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Publication numberUS6686741 B2
Publication typeGrant
Application numberUS 10/117,985
Publication dateFeb 3, 2004
Filing dateApr 8, 2002
Priority dateApr 10, 2001
Fee statusPaid
Also published asDE60233839D1, EP1249709A1, EP1249709B1, US20020171426
Publication number10117985, 117985, US 6686741 B2, US 6686741B2, US-B2-6686741, US6686741 B2, US6686741B2
InventorsKenichi Hasegawa
Original AssigneeJeol Ltd.
Export CitationBiBTeX, EndNote, RefMan
External Links: USPTO, USPTO Assignment, Espacenet
Multiple-tuned circuit and probe for NMR spectrometer
US 6686741 B2
Abstract
A multiple-tuned circuit and a probe for use in a nuclear magnetic resonance (NMR) spectrometer. The multiple-tuned circuit having improved power capacity, thus permitting injection of high electric power. The multiple-tuned circuit and probe improve the resonance frequencies at higher and lower frequencies. Instead of the prior art coaxial resonator that is an unbalanced circuit, a balanced resonator circuit is used. A tuning circuit and a matching circuit for a higher frequency is connected in an intermediate position in the balanced resonator circuit. A tuning capacitive element for a lower frequency is inserted between the balanced resonator circuit and a sample coil or in an intermediate position in the balanced resonator circuit.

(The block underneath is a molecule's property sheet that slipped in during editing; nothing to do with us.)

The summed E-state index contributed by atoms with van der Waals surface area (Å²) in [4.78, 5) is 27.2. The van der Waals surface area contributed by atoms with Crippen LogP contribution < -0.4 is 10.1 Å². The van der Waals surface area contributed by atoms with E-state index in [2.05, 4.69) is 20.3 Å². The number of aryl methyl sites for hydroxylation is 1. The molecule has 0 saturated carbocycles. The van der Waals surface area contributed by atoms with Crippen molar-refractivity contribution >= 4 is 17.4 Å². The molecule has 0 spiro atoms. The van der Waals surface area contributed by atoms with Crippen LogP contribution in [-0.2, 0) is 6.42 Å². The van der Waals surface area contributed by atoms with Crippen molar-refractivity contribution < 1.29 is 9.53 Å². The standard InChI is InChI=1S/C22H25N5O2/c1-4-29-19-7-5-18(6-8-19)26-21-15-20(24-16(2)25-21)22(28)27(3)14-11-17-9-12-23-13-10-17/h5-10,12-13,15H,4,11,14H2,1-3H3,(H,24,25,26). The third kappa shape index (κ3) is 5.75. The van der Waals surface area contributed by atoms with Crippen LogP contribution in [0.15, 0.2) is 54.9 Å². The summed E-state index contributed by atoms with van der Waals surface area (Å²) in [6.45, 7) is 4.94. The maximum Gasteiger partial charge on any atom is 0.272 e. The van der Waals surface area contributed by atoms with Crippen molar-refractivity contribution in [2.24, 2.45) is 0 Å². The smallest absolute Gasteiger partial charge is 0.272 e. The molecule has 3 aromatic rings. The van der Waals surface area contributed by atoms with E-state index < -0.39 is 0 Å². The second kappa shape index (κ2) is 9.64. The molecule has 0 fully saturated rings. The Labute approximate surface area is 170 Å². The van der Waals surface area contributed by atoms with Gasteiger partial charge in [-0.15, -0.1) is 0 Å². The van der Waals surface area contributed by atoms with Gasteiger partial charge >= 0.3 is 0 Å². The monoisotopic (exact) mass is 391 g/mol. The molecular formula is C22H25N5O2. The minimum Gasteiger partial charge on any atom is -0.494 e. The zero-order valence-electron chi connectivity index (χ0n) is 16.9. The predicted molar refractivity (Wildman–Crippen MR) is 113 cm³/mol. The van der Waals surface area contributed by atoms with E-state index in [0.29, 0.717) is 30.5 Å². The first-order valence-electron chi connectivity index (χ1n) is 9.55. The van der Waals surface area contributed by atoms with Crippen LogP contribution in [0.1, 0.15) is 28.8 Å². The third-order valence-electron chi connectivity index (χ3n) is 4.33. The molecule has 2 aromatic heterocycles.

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Claims(17)
The invention claimed is:
1. A multiple-tuned circuit for use in a nuclear magnetic resonance spectrometer, comprising:
a sample coil having ends A and B;
a first conductor having one end connected with the end A of the sample coil and another end connected to ground via a capacitive element or directly;
a second conductor having one end connected with the end B of the sample coil and another end connected to ground via a capacitive element or directly;
a tuning capacitive element for a second frequency, said tuning capacitive element being inserted in at least one of (i) a first junction at the end A of the sample coil and said first conductor, (ii) a second junction at the end B of the sample coil and said second conductor, and (iii) an intermediate position in said first or second conductor;
a matching circuit and a tuning circuit for a first frequency; and
a matching circuit for said second frequency,
wherein said first and second conductors and said capacitive elements together form a quarter wavelength resonator for said first frequency, some of said capacitive elements being connected to the ends of said conductors, the other capacitive elements being connected intermediate said conductors.
2. A multiple-tuned circuit for use in a nuclear magnetic resonance spectrometer as set forth in claim 1, wherein said matching circuit for said first frequency is located in one of a given position in said first conductor and a given position in said second conductor.
3. A multiple-tuned circuit for use in a nuclear magnetic resonance spectrometer as set forth in claim 1, wherein said tuning circuit for said first frequency is located in at least one of a given position in said first conductor and a given position in said second conductor.